I was entranced when I saw the exhibit on miniature floral designs this spring at the National Garden Clubs convention held in Buffalo. Miniature arrangements are something anyone can do and you can be as creative as you like.
In flower shows, a miniature flower arrangement can’t exceed five inches in any direction, and sometimes the rule is set at three inches, said Carolyn Doerflein, National Garden Clubs accredited master flower show judge, who created the exhibit. At home you can make the arrangement any size you want.
You can use a miniature floral arrangement in a shadow box, in a powder room, on a breakfast tray or on any small shelf. At a dinner table, Doerflein suggested using individual miniature designs to coordinate with the centerpiece.
On a less artistic but more practical note, I think her ideas for miniature flower containers are a brilliant solution to the problem of how to display children’s bouquets. Those bouquets are often quite stubby because little children don’t yet know that you’re supposed to pick some stem along with that flower!
Doerflein offered many clever ideas for containers.
For the hunters out there, save your bullet casings– they work well for this project. They can be silver or brass, dull or shiny. To make the bullet casing more stable, attach a metal washer to the bottom using Liquid Nails or Gorilla Glue, she said. You can add twisted wire for a decorative touch.
She also showed miniature flower arrangements created in a polymer clay vase. You can make the vase in any size, shape and color you like. Using nail polish on the inside and outside will seal it.
Even a small sea shell can be a container. Glue a flat button on the bottom to make it more stable.
Other container ideas include:
- Lipstick tubes
- Doll house and miniature house accessories
- Trinket boxes
- Plumbing and electrical connectors
- Jewelry pieces and findings
- Wooden spools
- Drawer pulls and knobs
- Salt shakers and cellars
- Egg cup
- Ink well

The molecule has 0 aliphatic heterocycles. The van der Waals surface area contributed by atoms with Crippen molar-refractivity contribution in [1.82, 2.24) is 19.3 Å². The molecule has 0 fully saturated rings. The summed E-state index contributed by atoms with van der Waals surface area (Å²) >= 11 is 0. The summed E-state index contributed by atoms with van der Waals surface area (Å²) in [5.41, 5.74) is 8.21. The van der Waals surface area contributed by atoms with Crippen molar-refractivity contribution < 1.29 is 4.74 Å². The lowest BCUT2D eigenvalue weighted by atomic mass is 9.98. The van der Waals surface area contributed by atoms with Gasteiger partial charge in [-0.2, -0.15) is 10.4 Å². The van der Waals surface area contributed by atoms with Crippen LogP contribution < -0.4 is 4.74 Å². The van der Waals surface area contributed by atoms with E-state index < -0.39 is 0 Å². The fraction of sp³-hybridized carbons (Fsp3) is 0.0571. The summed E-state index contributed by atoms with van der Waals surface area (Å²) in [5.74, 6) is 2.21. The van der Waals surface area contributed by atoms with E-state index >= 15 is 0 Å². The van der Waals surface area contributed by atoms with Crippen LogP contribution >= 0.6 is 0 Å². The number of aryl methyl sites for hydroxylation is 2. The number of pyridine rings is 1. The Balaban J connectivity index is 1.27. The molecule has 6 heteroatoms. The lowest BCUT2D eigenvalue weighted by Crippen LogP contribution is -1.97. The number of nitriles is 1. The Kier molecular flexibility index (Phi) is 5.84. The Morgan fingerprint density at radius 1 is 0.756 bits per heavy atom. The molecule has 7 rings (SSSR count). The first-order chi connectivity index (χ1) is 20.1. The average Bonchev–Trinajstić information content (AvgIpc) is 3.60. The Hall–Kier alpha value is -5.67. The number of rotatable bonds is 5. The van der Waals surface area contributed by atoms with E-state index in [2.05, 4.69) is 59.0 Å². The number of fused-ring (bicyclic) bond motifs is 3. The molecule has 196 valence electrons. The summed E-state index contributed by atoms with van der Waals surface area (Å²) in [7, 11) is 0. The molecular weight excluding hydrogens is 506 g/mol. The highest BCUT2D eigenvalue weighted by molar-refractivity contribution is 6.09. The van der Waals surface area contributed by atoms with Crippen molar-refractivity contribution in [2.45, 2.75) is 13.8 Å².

- Nuts and bolts
- Stiffened fabric
- Incense burners
- Toothpick holders
- Napkin rings
- Small caps and lids
- Small toys
- Perfume bottles
- Jam dish
The scale of a flower arrangement is always important, but it may be trickier to get right when you’re working with such small items.
Doerflein included this graphic in her exhibit to remind us of what we’re aiming for.
For a three-inch design, a one-inch high container is about the maximum size, she said. Make sure it’s not too wide or visually heavy. The wider the container is, the shorter it must be. A container about the size of a toothpaste cap or thimble would be appropriate.
For a five-inch design, a container with the volume of a walnut would be appropriate.
What will you put in a container that tiny?
“Don’t limit yourself to looking at tiny plants,” Doerflein said.
Large plants often have tiny parts, she pointed out:
- A huge grapevine has tiny tendrils.
- A large boxwood or barberry shrub has small leaves.
- A 50-foot maple tree has small seeds in a cool package (those helicopters or whirligigs).
- An allium flower might be a large ball, but you can pull the flower apart and use individual florets.
Also look at flower buds, house plants, potpourri, grasses, seed pods, pine needles, cones, sedum, succulents and plants with stunted growth or new growth.
Some favorite plants for miniature designs include baby’s breath, kalanchoe, pokeweed flowers and dwarf hostas.
Doerflein had encouraging words for people who think they might not be able to tackle floral design. She points out that design principles are universal. You have probably arranged furnishings in your home or selected accessories for an outfit.
“You are already a designer!” she said.
Photos by Connie Oswald Stofko